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The Evening Brief: Oct. 12, 2012

Your evening reading: Shelton goes after Davis in a new ad; Texas lawmakers take on a West Nile outbreak; the University of Texas System joins edX; Gov. Rick Perry visits editorial boards

Senator Wendy Davis goes to Haranbee Festival in Fort Worth to encourage voters, after sending out her volunteers for Walk for Wendy, on October 6, 2012.

New in The Texas Tribune:

Shelton Hits Davis on Ethics, Legal Contracts in New Ad: "In a new campaign ad, state Rep. Mark Shelton, R-Fort Worth, accuses his SD-10 opponent, incumbent Democrat Wendy Davis, of violating ethics rules and hiding details about her public sector legal clients."

Express-Lane Voting: It's Fast, but Problematic: "One obvious problem with straight-ticket voting is that the parties don’t really vet their candidates. The people at the tops of the tickets have been through the wringer; you might not like them or support them, but you know most everything about them. That’s not the case down the ballot. Dallas County elected a Democrat to its top job — county judge — a few years ago and nobody in the party initially knew who he was. He was, among other things, a beneficiary of the straight ticket."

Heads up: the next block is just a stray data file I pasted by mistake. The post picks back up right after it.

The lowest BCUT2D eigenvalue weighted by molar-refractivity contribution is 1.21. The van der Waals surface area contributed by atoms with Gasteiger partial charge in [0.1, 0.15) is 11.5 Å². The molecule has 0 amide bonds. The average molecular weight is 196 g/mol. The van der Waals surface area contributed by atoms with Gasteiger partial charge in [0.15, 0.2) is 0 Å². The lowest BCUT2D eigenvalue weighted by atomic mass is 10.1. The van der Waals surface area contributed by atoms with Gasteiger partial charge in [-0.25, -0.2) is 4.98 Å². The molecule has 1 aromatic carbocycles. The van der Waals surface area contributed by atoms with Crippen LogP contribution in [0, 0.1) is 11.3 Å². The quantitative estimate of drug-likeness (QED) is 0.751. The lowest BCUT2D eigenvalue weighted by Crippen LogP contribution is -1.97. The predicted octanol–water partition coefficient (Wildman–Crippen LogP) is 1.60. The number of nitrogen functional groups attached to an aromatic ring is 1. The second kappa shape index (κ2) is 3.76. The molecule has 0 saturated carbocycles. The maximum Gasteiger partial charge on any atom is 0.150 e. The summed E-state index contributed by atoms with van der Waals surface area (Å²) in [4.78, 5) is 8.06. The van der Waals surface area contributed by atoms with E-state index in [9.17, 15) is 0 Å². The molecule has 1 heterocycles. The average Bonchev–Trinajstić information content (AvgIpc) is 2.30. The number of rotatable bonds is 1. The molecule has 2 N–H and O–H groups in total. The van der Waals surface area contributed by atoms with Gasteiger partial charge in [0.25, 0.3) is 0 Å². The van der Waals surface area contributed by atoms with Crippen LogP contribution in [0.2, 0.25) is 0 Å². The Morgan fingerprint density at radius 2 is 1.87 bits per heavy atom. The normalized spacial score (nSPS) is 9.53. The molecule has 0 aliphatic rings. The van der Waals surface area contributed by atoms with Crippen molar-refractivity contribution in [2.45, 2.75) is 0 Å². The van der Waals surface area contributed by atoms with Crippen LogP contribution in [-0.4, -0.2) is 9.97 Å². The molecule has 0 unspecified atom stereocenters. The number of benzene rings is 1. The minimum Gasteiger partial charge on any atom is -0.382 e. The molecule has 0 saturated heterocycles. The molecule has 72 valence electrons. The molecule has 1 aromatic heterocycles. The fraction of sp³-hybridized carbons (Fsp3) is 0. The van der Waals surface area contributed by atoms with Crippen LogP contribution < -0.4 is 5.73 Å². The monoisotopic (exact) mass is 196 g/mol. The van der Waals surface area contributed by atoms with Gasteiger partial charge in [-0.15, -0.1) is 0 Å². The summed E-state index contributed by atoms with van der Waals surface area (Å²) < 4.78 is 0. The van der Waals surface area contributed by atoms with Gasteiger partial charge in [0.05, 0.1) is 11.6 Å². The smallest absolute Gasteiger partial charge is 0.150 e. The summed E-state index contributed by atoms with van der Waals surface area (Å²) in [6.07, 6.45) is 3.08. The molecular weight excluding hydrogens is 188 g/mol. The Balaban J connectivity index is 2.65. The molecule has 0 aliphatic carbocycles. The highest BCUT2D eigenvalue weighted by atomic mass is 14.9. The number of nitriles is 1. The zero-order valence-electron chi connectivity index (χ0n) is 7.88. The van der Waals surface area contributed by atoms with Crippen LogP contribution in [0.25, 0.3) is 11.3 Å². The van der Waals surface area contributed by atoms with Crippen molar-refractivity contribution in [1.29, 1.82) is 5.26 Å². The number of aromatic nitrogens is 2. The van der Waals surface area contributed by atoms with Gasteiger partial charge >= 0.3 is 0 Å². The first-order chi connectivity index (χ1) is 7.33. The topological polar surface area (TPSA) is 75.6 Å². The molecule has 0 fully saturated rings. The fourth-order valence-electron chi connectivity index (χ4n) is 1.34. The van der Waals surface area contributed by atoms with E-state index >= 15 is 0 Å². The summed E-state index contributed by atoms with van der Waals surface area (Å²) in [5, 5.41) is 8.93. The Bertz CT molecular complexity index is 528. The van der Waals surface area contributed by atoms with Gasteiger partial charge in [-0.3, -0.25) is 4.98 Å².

Texas U.S. representatives and senators call for action, aid on West Nile outbreak (The Dallas Morning News): "Twenty-one members of Texas’ U.S. congressional delegation today signed a letter to Health and Human Services Secretary Kathleen Sebelius and Center for Disease Control and Prevention Director Tom Frieden, urging 'immediate action to address the West Nile Virus outbreak in Texas' and throughout the United States."

UT joins to schools in offering innovative online courses (Associated Press): "The announcement comes as Gov. Rick Perry steps up his campaign demanding that public universities offer $10,000 degrees, including books. Texas leaders have cut funding for higher education in recent years and Texas colleges have raised tuition. Many have called for cheaper online courses that offer the same education as formal classes."

What Are The Mangrove Trees Telling Us About The Texas Coast? (KUHF) "The coast-line of Texas is changing. But this isn't a story about rising sea levels. What's changing is what's growing along the Gulf Coast. StateImpact reporter Dave Fehling has more on what scientists are finding."

Fikac: This time around, Perry wants to talk (Houston Chronicle): "Gov. Rick Perry, who skipped editorial board meetings in his last race for re-election, is sweet-talking them as he looks toward the upcoming legislative session and the possibility of another bid."

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